Lay a piece of swordfish on a work surface and put a heaping tablespoon of the breadcrumb filling (squeeze it in your hand to compact t) in the center and roll up. Repeat with the remaining swordfish and filling.

Pour some olive oil into a shallow pan and fill another shallow pan with the remaining 2 cups breadcrumbs. Dip each roll-up first in the oil, then dredge in the breadcrumbs until lightly coated. Place the swordfish roll-ups snugly in the baking dish and tuck the bay leaves and lemon and orange slices between the rolls. Drizzle with some more olive ol and bake until the fish is cooked through, about 10 minutes. (Mine needed 15 minutes to cook through.)

Serves four.

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17 comments:

AdriBarr said...

That looks so beautiful! Interestingly, when I was growing up our family did not celebrate Christmas with this meal. It is not as though we did not eat fish, but we just never had the fish feast.

I hope that your Christmas Eve Dinner will be wonderful and filled with much joy and laughter.

Boun Natale, amica!

Rosa's Yummy Yums said...

Beautiful! What a fabulous dish.

Merry Christmas!

Cheers,

Rosa

IsabelC. said...

Wow that's a lot of fish! These invotini look delicious and fast to make.
This year, we're making only caciucco
Happy holidays!
Isabel

Mila said...

WOW!!!! che onore sapere che anche oltre-oceano qualcuno ha visto il mio blog!!!! THANKSSSSSSSSSSSSSSSSSSSSSSS!!!!
And my compliments for your recipes...
Merry Christmas & happy new year 2013!!!

Scordo.com said...

They look wonderful! Have a great holiday.

Vince
http://www.scordo.com

Claudia said...

Feast of Seven Fishes was hit and miss in my home. This swordfish dish would be most welcome any day of the year. Hearty and light, pretty and sustaining. The presentation is so celebratory.

Proud Italian Cook said...

Oh Linda what great memories you have, I just loved your interview, what a blessing to still have your dad join with you in your tradition this Christmas Eve! You did a great job cutting the swordfish, this is a beautiful dish can't wait to make it as I await my pinenuts! Have a wonderful Christmas!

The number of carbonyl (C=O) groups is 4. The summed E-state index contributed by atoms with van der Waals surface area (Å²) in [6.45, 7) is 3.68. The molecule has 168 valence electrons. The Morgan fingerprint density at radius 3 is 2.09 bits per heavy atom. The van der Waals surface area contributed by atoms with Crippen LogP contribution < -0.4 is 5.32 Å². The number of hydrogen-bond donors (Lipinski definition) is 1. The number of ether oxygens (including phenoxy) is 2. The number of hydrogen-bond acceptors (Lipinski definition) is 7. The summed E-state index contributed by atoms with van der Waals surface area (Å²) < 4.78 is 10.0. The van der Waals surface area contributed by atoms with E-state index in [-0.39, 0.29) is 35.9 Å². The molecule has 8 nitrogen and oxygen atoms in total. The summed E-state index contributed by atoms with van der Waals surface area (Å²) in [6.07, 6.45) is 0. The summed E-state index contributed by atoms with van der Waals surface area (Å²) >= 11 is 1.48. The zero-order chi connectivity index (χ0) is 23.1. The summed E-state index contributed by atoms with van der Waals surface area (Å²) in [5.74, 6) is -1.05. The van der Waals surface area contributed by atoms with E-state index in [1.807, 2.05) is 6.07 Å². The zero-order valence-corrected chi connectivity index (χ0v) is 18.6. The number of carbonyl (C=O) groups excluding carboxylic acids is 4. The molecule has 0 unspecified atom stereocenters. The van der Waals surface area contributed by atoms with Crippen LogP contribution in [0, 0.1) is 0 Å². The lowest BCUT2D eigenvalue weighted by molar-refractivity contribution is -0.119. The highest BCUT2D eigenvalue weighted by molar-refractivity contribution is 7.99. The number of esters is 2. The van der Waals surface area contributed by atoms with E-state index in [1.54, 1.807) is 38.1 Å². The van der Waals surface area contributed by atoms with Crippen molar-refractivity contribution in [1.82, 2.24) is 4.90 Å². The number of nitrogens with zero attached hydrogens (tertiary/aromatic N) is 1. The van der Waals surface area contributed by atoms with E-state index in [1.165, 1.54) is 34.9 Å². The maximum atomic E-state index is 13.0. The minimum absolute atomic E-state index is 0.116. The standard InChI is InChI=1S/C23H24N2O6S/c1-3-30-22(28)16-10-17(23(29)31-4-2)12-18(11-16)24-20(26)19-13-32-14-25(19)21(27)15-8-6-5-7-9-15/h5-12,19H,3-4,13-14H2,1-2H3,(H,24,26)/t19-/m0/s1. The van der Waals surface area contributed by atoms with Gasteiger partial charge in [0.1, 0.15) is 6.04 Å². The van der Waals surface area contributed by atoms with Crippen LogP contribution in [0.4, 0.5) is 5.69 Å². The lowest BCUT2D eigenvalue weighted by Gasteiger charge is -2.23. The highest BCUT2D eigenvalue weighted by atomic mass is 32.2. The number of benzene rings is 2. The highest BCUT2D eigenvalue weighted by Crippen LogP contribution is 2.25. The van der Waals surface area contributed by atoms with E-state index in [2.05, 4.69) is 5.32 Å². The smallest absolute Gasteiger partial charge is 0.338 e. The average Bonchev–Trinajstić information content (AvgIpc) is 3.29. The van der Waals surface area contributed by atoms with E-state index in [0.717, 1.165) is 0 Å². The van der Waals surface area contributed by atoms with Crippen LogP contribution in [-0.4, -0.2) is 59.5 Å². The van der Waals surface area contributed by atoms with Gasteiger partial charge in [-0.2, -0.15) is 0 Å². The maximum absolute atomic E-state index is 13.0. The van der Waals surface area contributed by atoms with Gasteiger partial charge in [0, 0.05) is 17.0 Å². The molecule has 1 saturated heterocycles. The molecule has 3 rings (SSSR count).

Stacey Snacks said...

You made this recipe look easy......I have wanted to try this in My Calabria cookbook, and was afraid of slicing the swordfish paper thin..........I will try it now!
xo

Pat @ Mille Fiori Favoriti said...

This looks like a beautiful cookbook,Linda. The Christmas Eve dinner fish feast is my favorite to make and eat! When I make Baccala I make it Sicilian style. My husband also loves it battered and fried, Calabrese style.

Swordfish was my father's favorite fish so i often make it in memeory of him. I will definitely try it this way!

Your interview with the NJ Monthly was interesting to read

Buon Natale!

bellini said...

This would also be delicious with tuna which is abundant on the Amalfi Coast. I m sure it was delicious!! Have a wonderful Christmas. Enjoy!!

tasteofbeirut said...

how lovely and interesting! I will make this next week. My father is half italian and loves a dish even more if I tell him it is from Italy. I have always wanted to visit Sicily.

Peter M said...

Beautiful swordfish steaks and you transformed into involtini - very creatively and yes, delicious too!

Lori Lynn said...

Those look fabulous Linda! I made a paillard out of salmon but never thought to use swordfish, which I actually cook often. You can bet this will show up on my blog in one version or another. Love it! Grazie!!
Wishing you a smashing 2013!
Buon Natale!
LL

Cathy at Wives with Knives said...

What a beautiful dish, Linda. I bet I could make something similar with filet of sole (rolled up and baked). I hope you have a very Happy New Year. I'm looking forward to your travel adventures in 2013. I'm going to have a few of my own.

Dewi said...

I can definitely borrow your recipe for my mom. She only eat seafood :) Thanks Linda!

Merry Christmas and Happy New Year to you and your family!
Cheers,
Dewi

Marcellina said...

Your Pesce Spada looks delicious! I enjoyed your post on Torino and it made me long for it. I was there in September and can't wait to go back! Buon Natale e un Felice Capo d'Anno!

Roz P. said...

Oh Lord, Linda, what a wonderfully-loaded with information post! Like your ancestors, mine had not heard of the feast of seven, five, or ten fishes either. but oh, what wonderful Christmas tradition. I tried so hard to find Baccala, something that I've never eaten, while in Italy, but kept missing the days when it would be fresh on the menus. You are so fortunate to belong to an Italian organization, something that is unheard of in the American South . . . and very sad. Thank you for your delicious recipes, photos, and tributes to our wonderful Italian culture, food, and way of life!

I wish you a Buon Anno, Linda,
Roz